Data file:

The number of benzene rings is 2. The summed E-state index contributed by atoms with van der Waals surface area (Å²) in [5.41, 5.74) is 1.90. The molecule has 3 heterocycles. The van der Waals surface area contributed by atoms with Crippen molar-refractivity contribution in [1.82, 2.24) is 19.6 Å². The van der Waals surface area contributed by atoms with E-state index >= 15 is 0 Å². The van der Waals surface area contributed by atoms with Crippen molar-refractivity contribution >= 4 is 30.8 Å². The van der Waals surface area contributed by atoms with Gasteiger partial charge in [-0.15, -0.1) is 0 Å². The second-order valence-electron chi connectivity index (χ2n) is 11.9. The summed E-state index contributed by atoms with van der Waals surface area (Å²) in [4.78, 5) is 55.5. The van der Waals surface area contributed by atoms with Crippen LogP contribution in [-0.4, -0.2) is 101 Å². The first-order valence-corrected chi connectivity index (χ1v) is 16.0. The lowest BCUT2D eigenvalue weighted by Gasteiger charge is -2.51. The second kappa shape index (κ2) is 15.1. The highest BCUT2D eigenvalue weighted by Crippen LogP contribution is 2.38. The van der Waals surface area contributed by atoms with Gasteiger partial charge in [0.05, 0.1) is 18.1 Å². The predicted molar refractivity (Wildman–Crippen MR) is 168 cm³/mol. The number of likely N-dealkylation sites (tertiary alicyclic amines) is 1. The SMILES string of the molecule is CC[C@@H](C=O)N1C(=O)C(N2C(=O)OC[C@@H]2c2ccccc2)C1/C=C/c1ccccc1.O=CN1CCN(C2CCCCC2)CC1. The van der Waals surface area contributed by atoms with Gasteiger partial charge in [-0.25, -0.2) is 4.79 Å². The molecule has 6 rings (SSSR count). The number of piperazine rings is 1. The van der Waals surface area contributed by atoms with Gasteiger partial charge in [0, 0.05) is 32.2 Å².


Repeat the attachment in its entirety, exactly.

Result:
The number of benzene rings is 2. The summed E-state index contributed by atoms with van der Waals surface area (Å²) in [5.41, 5.74) is 1.90. The molecule has 3 heterocycles. The van der Waals surface area contributed by atoms with Crippen molar-refractivity contribution in [1.82, 2.24) is 19.6 Å². The van der Waals surface area contributed by atoms with E-state index >= 15 is 0 Å². The van der Waals surface area contributed by atoms with Crippen molar-refractivity contribution >= 4 is 30.8 Å². The van der Waals surface area contributed by atoms with Gasteiger partial charge in [-0.15, -0.1) is 0 Å². The second-order valence-electron chi connectivity index (χ2n) is 11.9. The summed E-state index contributed by atoms with van der Waals surface area (Å²) in [4.78, 5) is 55.5. The van der Waals surface area contributed by atoms with Crippen LogP contribution in [-0.4, -0.2) is 101 Å². The first-order valence-corrected chi connectivity index (χ1v) is 16.0. The lowest BCUT2D eigenvalue weighted by Gasteiger charge is -2.51. The second kappa shape index (κ2) is 15.1. The highest BCUT2D eigenvalue weighted by Crippen LogP contribution is 2.38. The van der Waals surface area contributed by atoms with Gasteiger partial charge in [0.05, 0.1) is 18.1 Å². The predicted molar refractivity (Wildman–Crippen MR) is 168 cm³/mol. The number of likely N-dealkylation sites (tertiary alicyclic amines) is 1. The SMILES string of the molecule is CC[C@@H](C=O)N1C(=O)C(N2C(=O)OC[C@@H]2c2ccccc2)C1/C=C/c1ccccc1.O=CN1CCN(C2CCCCC2)CC1. The van der Waals surface area contributed by atoms with Gasteiger partial charge in [-0.25, -0.2) is 4.79 Å². The molecule has 6 rings (SSSR count). The number of piperazine rings is 1. The van der Waals surface area contributed by atoms with Gasteiger partial charge in [0, 0.05) is 32.2 Å².